Each macroblock comprises six blocks, B0 through B5. Each of the six blocks B0 to B5 is allocated a fixed number of bits. When a macroblock is encoded by the encoder, each of the allotted bits are filled in sequentially with encoded blocks. If a block requires more than its allotted bits, the remaining block portion, or “block tail,” is stored elsewhere. If, on the other hand, a block is smaller than its allotted bits, the block is saved in the allotted bits in its entirety and an “end-of-block” signal is stored at the end of the block. The remaining allocated bits may be utilized for storing the “block tails” of other blocks that are larger in size than their allotted bits.
For example, the block B0, 230, may be stored starting with allocated Bits0. However, lock B0 is bigger than allocated Bits0 and there will be a remaining “block tail” 231. After allocated Bits0 are filled up, block B1, 240, may be stored in Bits1. However, block B1 is smaller than the allocated Bits1, resulting in available empty space. After storing block B1 in allocated Bits1, an end-of-block signal EOB1 may be recorded, and the remaining space in allocated Bitsl may be utilized for storing the “block tail” 231 of block B0. Similarly, the blocks B2 and B3, 250 and 260, completely utilize allocated Bits2 and allocated Bits 3. Block B4, 270, may be smaller than allocated Bits4, and the remaining space may be utilized for storing the “block tails” 251 and 261 of blocks B2 and B3 respectively. Block B4 and the “block tails” 251 and 261 may be separated from each other by end-of-block signals EOB4, EOB2 and EOB3.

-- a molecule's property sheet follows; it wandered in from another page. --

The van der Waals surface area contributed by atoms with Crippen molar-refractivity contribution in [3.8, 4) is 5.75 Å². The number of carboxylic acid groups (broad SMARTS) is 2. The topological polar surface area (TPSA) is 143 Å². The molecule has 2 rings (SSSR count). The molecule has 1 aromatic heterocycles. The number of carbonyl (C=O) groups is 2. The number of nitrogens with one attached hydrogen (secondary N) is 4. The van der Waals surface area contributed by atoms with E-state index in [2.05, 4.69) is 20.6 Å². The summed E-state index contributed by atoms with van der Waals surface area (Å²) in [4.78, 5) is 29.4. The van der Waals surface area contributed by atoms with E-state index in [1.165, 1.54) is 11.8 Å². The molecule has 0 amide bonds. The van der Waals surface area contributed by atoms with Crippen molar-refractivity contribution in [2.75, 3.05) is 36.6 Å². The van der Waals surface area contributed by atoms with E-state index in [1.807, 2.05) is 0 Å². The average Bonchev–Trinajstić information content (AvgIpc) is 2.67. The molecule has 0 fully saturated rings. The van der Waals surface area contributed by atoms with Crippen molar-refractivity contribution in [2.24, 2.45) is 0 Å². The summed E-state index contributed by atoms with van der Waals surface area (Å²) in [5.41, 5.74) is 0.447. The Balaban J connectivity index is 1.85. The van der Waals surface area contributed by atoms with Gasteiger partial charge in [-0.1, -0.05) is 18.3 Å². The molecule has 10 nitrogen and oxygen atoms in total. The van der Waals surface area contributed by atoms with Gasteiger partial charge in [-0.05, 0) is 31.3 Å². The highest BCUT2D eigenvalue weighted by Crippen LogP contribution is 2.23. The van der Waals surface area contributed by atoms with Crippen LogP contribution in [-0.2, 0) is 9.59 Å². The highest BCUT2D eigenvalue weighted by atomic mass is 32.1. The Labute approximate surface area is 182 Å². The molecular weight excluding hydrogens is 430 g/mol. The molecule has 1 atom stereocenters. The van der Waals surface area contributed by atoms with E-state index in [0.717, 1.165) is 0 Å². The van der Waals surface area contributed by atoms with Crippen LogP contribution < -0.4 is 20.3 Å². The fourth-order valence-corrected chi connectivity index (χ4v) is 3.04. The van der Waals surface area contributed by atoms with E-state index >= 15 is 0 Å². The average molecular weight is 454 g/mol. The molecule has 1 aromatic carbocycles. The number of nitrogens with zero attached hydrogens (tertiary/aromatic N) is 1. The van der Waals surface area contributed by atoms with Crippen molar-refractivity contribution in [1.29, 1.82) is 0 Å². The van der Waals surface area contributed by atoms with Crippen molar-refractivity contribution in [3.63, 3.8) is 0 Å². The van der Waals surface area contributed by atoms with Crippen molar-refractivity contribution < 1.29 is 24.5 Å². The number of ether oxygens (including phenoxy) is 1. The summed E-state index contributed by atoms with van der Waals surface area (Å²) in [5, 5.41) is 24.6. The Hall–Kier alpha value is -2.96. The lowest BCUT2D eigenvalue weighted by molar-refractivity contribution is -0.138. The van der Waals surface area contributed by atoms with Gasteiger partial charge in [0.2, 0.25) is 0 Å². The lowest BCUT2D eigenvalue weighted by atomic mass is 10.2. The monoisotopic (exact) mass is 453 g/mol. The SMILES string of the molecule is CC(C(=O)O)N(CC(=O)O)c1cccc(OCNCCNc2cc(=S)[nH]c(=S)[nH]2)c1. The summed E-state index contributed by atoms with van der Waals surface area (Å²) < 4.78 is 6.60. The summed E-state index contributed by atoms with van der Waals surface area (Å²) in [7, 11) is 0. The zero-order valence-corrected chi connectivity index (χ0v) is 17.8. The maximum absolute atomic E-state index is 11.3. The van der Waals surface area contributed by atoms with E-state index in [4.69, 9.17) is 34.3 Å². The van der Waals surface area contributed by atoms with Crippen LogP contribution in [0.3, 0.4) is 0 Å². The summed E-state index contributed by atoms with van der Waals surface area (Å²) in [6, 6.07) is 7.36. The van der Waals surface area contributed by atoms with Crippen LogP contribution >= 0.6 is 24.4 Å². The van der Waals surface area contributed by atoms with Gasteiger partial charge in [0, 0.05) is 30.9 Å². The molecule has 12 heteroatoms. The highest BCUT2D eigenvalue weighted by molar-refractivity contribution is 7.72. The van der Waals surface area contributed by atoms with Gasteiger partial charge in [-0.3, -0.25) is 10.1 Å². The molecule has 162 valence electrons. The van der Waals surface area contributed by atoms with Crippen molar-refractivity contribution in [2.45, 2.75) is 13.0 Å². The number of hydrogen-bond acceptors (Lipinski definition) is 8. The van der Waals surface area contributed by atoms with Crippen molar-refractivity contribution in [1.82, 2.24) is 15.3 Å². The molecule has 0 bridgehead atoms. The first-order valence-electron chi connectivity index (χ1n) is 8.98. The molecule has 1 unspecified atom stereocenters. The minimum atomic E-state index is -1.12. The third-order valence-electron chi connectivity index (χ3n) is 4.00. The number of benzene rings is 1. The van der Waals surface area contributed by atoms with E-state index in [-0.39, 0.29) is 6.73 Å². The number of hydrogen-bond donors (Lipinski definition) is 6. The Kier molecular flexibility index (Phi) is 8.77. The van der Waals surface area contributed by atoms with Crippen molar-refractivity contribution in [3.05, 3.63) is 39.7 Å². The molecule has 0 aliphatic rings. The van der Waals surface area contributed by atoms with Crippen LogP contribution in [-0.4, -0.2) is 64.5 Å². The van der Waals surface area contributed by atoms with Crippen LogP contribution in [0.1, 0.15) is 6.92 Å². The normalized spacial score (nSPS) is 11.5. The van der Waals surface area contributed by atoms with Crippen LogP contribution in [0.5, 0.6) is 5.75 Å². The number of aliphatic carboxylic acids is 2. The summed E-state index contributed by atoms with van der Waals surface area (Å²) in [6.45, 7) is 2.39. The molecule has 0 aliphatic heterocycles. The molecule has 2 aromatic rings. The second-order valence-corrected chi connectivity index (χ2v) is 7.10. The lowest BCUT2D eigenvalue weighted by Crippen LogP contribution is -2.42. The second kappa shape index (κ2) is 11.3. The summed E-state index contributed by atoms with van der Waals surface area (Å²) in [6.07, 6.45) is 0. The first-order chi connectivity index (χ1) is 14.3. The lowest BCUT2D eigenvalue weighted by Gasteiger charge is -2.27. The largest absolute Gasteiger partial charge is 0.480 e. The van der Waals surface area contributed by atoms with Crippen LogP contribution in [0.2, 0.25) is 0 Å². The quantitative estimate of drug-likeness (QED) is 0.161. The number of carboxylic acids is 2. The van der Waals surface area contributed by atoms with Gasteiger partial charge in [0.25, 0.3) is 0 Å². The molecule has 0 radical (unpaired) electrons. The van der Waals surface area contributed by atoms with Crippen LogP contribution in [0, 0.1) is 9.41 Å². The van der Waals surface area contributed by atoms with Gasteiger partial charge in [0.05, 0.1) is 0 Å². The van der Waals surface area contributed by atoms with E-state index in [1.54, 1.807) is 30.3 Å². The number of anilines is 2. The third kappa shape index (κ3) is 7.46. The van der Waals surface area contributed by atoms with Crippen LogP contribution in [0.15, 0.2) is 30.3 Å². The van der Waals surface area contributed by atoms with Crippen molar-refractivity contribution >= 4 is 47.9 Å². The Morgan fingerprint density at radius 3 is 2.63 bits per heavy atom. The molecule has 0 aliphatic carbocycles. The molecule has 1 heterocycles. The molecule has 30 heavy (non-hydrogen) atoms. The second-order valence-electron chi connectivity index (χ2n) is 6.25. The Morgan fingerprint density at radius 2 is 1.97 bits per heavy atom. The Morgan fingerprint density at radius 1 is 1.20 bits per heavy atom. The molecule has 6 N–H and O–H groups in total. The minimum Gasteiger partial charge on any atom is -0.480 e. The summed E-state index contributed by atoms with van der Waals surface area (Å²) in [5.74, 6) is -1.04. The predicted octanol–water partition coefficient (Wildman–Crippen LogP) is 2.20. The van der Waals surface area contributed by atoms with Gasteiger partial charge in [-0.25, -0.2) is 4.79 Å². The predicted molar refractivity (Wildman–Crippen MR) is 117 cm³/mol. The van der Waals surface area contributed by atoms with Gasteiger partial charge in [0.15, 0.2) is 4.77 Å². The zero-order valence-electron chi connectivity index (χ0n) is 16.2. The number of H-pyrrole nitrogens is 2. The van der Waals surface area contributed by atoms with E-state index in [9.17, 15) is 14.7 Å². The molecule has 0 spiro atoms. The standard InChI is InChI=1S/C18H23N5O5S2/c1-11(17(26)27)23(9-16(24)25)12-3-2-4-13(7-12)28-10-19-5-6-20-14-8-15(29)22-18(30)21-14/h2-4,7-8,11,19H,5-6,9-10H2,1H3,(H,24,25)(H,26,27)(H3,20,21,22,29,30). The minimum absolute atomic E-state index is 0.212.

The macroblocks 211 representing a frame are grouped into different segments 219. The segment 219 includes the macroblocks 211, as well as additional parameters describing the segment. Each of the segments 219 forming the frame form the data portion of a picture structure 221. The picture 221 includes the segments 219 as well as additional parameters that further define the picture 221. The pictures 221 are further processed and carried in transport packets forming a transport stream.
The data output from the presentation buffer 303 is then passed to a data transport processor 305. The data transport processor 305 demultiplexes the transport stream into packetized elementary stream constituents, and passes the audio transport stream to an audio decoder 315 and the video transport stream to a video transport processor 307 and then to a DV-25 video decoder 309. The audio data is then sent to the output blocks, and the video is sent to a display engine 311.
The display engine 311 scales the video picture, renders the graphics, and constructs the complete display. Once the display is ready to be presented, it is passed to a video encoder 313 Where it is converted to analog video using an internal digital to analog converter (DAC). The digital audio is converted to analog in an audio digital to analog converter (DAC) 317.